Lúcháir is Irish for 'delight', related to the Scottish Gaelic luachair - the soft rush juncus effusus, (literally, 'glory, splendour'), and the Welsh llwych, ('lightmaker, a spark'). The pith of this plant was soaked in tallow and used to make rushlights and so by association the word 'lúcháir' came also to mean 'the gleam of light on water' - a flash of beauty, a moment of enlightenment, and in Celtic tradition, a glimpse of the other-world.
The Lúcháir Project started out with the intention of becoming a collaborative and multi-disciplinary two-year stretch which would raise awareness not only of the dangers we face in living beyond our ecological means, but of the possibility of a greatly enriched and enhanced life if we could connect, and cherish the earth and our neighbour, and come together to create something new and wonderful.
It didn't work out quite like that. I found that an awful lot of people were already active in this field. The Permaculture and Transition movements seemed to have got a lot of the social and practical issues covered, and, as I got more involved with it, the geo-poetics movement showed itself to be way ahead of me in terms of mapping out research areas and stimulating art projects. Also, I found that I can't create and collaborate at the same time. My creativity needs solitude as much as community, and when my head is buzzing with all the exciting stuff I find in the world or on the internet, I don't focus so well on my own work. Nevertheless, Lúcháir remains an important concept for me, as a guideline for my creative and ethical practice.It's the heart of everything I do.
Lúcháir draws from
- the insights of geo-poetics, in which I found a way of grounding art in an informed and intelligent awareness of the earth (see My Take on GeoPoetics for more information and links to the site of the Scottish Centre for Geopoetics).
- the environmental initiatives of the permaculture movement, whose principles which you can see here have a lot in common with the social teaching of the church in which I was brought up, especially in the emphasis on diversity, inclusivity and subsidiarity.
- the spiritual practices of monastic traditions - particularly that of the Rule of St Benedict. Living simply is more than an economic choice, and many of the world's religious thinkers got there before us. I have studied my own monastic tradition deeply, but I have also learned a lot from friends of many faiths and observances – Wiccan, Quaker, Buddhist, Socialist and many others. I hope people from other traditions will free to use anything here they find useful, without feeling pressured to buy into an institutional package.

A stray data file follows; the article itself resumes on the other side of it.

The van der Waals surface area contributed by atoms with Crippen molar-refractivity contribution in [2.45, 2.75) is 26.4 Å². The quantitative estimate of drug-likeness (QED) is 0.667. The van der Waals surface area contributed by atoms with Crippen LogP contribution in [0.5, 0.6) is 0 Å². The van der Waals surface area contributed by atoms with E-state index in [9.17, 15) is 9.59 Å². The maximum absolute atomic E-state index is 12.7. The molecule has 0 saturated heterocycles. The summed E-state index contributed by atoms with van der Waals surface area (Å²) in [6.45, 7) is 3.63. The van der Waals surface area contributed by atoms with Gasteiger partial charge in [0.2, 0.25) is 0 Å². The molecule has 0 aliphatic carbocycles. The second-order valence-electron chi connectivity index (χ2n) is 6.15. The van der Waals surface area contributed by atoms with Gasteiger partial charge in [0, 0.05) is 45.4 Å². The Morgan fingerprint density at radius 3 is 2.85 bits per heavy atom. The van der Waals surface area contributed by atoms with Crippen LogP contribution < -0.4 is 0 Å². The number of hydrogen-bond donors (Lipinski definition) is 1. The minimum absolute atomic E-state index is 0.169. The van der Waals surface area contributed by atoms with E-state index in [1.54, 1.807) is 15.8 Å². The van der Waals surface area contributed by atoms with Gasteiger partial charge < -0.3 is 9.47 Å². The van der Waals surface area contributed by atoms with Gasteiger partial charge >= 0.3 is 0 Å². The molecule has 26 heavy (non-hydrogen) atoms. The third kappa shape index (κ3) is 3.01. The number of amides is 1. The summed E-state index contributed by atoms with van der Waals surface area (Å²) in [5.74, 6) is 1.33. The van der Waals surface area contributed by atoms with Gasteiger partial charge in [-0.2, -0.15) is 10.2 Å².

Walking the Territory
Where I live now is a river valley. The Forth flows through it, still tidal at this point, meandering crazily at the foot of the Ochils. It's milder here than places even a short distance away, because it's low-lying and sheltered, and sometimes we have mists and sometimes floods. It's very close to the city centre, but, as it is isolated by the river, it is secluded, and there are skies dark enough to see stars. One day we will be on an island in the middle of an ox-bow lake, but for now we are a semi-detached suburb, playing at being farming country. It's good land, over devonian sandstone, a mixture of silt and clay – there were orchards here for centuries – and it's a good place for wild-life, with a variety of habitats, woodland, hill, field, river and bog.
There is also my own smaller territory, the garden, which is about 1800 square feet, level, south-facing. It is bounded by a tall privet hedge on the west side, a lower hazel one on the south, and suburban larch fencing on the east. There are currently two trees, a rowan and a birch, lawn, borders and a pond. It has been gardened organically since we came, and is productive, but also over-run with ground elder, buttercups and bindweed.
Then, you can't connect meaningfully with the earth, with the wild unless you can connect with the human community. I feel very strongly the importance of connecting with the past, my own family heritage in Ireland, but also with the history and traditions of where I live now, with the miners and artists and monks who used to live here and with the farmers, university students, the shop-workers and people who run B&Bs who live here now. The village used to play an important part in the history of Scotland, and it has buildings and memories to cherish.
Living Where We Live
Heart Mind and Spirit
The more I go on the more it becomes obvious that redressing the ecological balance of our lives is not only a practical scientific or an economic task, but it is also social, psychological and most importantly, spiritual.
It also becomes clear that though it is wise to learn from and be enriched by the teachings of many faiths and traditions, in the end you have to deepen your practice in one. My own practice is Catholic and from time to time there will be posts on the blog specifically aimed at the Catholic community, dealing with the social teaching of the Church and integrating my own research.
The Gleam of Light on Water
My own practice is poetry and this is where the weight of Lúcháir mostly falls. You can find more about my writing on the Wherever We Live Now page or at www.burnedthumb.co.uk.
I also want to develop other skills, such as cooking, gardening, languages and music. But most of all I would like to collaborate with other artists, to participate and support their work, and help to develop the skills and practice of those who might have found themselves excluded from opportunities to be creative in their own right.
Connect Cherish Create